Gary Mathews earns Distinguished Service Award
Feb. 3, 2004
KALAMAZOO--A Western Michigan University social work professor with a long track record of service to the University community is the winner of WMU's 2003 Distinguished Service Award.
Dr. Gary Mathews, professor of social work and current president of the WMU chapter of the American Association of University Professors, will receive the award during Academic Convocation ceremonies at 3:30 p.m. Thursday, Feb. 5, in the Dalton Center Recital Hall.
A longtime advocate for initiatives promoting wellness on campus and a respected member of a wide range of campus committees, Mathews was chosen for the award from campuswide nominations. Selection is based on such criteria as: service through innovative and effective programs; service in areas that contribute to the growth and stature of the University; and service that extends the impact and presence of the University into the larger community. He will receive a plaque and a $1,500 honorarium and will have $2,000 added to his base salary in 2004-05.
A number of letters of support for his nomination pointed to Mathews' tireless work on behalf of the health of the University community, noting in particular his work in the 1970s and 1980s to turn the University into a smoke-free environment.
I became a fan of Gary Matthews the first time I met him," wrote one colleague. "Untenured and vulnerable, Gary became a visible champion for a smoke-free campus...Gary is fearless when he knows his cause is just."
Another supporter noted that "almost 20 years later, it is difficult for our younger colleagues to imagine that a smoke-free policy could be considered innovative...Western's policy was ready to be in place in 1986, when the Michigan Legislature restricted smoking in all governmental buildings...and other universities in Michigan and throughout the Midwest looked to Western as a model for their policies."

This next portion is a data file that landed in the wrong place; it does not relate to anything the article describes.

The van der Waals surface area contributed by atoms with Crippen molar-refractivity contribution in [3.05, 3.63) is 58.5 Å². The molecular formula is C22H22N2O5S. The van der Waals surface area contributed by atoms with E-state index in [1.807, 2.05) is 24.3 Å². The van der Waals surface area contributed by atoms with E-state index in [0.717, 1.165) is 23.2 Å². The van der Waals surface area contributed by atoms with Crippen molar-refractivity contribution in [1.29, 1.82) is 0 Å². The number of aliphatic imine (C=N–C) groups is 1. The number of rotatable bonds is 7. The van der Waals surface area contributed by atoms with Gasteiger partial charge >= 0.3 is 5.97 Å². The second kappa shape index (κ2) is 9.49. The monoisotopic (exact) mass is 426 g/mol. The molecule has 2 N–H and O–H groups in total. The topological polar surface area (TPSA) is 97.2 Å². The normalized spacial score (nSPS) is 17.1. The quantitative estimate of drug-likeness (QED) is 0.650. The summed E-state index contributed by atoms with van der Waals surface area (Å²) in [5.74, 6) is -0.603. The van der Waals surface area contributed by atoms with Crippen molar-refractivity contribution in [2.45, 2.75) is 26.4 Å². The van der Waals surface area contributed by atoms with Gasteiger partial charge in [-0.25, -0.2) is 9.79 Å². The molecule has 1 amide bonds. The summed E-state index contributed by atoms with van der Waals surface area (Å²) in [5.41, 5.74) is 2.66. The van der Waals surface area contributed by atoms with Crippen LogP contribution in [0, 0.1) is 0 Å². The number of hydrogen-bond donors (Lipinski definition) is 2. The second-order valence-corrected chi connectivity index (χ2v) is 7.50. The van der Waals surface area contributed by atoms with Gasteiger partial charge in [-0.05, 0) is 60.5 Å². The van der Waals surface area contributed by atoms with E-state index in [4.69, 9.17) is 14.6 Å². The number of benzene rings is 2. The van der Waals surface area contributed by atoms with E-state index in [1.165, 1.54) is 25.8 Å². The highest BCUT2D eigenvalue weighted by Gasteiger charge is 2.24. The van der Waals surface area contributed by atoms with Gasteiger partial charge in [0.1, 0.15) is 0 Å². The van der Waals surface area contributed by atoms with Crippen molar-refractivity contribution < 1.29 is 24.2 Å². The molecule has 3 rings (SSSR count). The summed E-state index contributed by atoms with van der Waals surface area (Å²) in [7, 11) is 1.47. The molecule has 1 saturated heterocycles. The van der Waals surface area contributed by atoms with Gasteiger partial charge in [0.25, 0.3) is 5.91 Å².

The diversity and breadth of his service to WMU was another factor for which supporters lauded Mathews. He has served on more than two dozen committees and organizations that span the academic enterprise. Mathews has been a volunteer or appointee on such committees as the Medallion Scholar election committee, the Faculty Senate Committee to Oversee General Education, the President's Task Force on Instructional Technology and the College of Health and Human Services' Grade and Program Dismissal Review Committee. Mathews, who is currently serving his second term as AAUP president, also has served since 1998 as the AAUP contract administrator. In addition, he is the chairperson of the WMU Athletic Board, and he has served as a presidential appointee on campuswide committees examining sports sponsorship and gender equity in athletics.
However, if one looked only at his list of accomplishments to gauge his dedication and service to the University, wrote another colleague, the real reason for his nomination for the service award might be missed.
"It is his quiet confidence, his listening ear, his strong work ethic and his words of wisdom that are not found on a Curriculum Vitae," the supporter wrote. "...Unless you have sat on a committee with him, you will not understand his ability to quietly listen to comments, and then build consensus and move a group on. Unless you've seen him work in a stressful environment, you will never know how he is able to deflate tense moments and build relationships."
Mathew was also praised for extending the impact and presence of the University in the larger community through his scholarly activities, which include the acceptance of his work in more than 20 peer-reviewed or juried publications as well as some two dozen professional presentations and consultations.
A faculty member at WMU since 1976, Mathews earned a bachelor's degree from the University of Cincinnati in 1966 and a master's degree in social work from Wayne State University in 1968. He earned his doctorate in sociology from WMU in 1989.
Media contact: Cheryl Roland, 269 387-8400, email@example.com